127 Hours – an epiphany

Danny Boyle’s 127 Hours always had the potential to be deadly dull. But it was anything but. The story of Aaron Ralston, acted by James Franco, was beautifully shot, superbly scripted and captivatingly rendered.

Here’s the deal (in über précis form): while on a hiking trip in Utah, mountain climber Aaron Ralston is trapped in a canyon under a boulder that dislodges and falls (along with Aaron), crushing his right forearm and pinning it against the canyon wall. Ralston told noybody of his hiking plans (ie. no rescue foreseeable) and had only 350ml of water at his disposal. After exhausting all options, in desperation, Raulston experiments with tourniquets and uses a rather blunt knife to make some exploratory but superficial cuts to his forearm – he abandons the idea as he has no way of cutting through the bone. So he’s stuck. Firm and fast. After five days, weakened and hallucinating, Ralston realises that there is a way to free his arm (and save his life): he breaks his radius and ulna using torque against his trapped arm, thereafter using previously mentioned two-inch blade to perform an amputation.  He then climbs out of the ravine, rappels down a 65-foot sheer wall one-handed and hikes out of the canyon in the hot midday sun – he encounters a family on vacation and is saved.

It’s insane. Brave. Stupid. Inspiring. Did I mention insane.

127 Hours never succumbs to the tone of a prosaic ‘stuck in a hole for five days’ bore fest; Boyle hooks his audience by using unique images and clever film techniques to reveal Ralston’s character as well as capture his psychological turmoil. The thoughts, memories, comments and hallucinations belonging to the trapped climber are a great source of entertainment, hilarity, cringeworthiness and vicarious stress for the viewer. Ralston has a brilliant sense of humour and uses some black comedic wit to to deal with his predicament – he realises his arrogance (but not in an annoying sentimental-last-moment-light-at-the-end-of-the-tunnel kind of way) and whilst alone with his panic makes some sound observations about his life.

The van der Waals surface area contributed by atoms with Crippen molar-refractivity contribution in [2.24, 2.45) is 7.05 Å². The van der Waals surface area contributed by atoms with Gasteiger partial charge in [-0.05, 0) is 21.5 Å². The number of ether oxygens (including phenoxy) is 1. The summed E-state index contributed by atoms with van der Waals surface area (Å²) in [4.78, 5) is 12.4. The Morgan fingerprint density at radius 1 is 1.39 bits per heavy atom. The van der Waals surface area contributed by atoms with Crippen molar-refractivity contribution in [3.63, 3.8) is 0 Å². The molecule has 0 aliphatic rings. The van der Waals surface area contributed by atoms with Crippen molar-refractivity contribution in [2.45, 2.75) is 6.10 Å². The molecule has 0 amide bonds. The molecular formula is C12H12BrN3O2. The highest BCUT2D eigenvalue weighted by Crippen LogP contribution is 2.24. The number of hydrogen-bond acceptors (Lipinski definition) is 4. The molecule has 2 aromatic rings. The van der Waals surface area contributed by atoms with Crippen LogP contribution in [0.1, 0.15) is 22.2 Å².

A bizarre coincidence got the ol’ cogs turning in my head whilst watching the film: Aaron falls on 26 April 2003. The day I turned 21. Whilst Aaron Ralston was using a blunt knife to chip away at a rock in an attempt to save his life, I was eating a Dragon Ball Z birthday cake and standing on a chair making a rather lame speech. A sobering thought and poignant reminder of the existence of others… yes, others.

Every second of every day something crazy is happening somewhere else… right as we are going through Life’s most mundane tasks someone else is fighting a losing (sometimes winning) battle. I am by no means saying that we fixate on the bizarre nature of the world’s schizophrenic time line… but sometimes it’s good to remember the plight of others, even if it serves to make us grateful for our own existence and privileges.

I love that films have the ability to evoke emotions and ideas that are often based almost entirely on a viewer’s context. Or on a state of emotion, mood or intellect that exists when watching the film but may turn out to be fleeting, or may not. Art is deeply personal and its inherent beauty is rooted in its dynamic appeal.

Thanks, Danny Boyle and James Franco, for a great film and thanks Aaron Ralston for being the mentalist that you are – you (collective) reminded me of something important.

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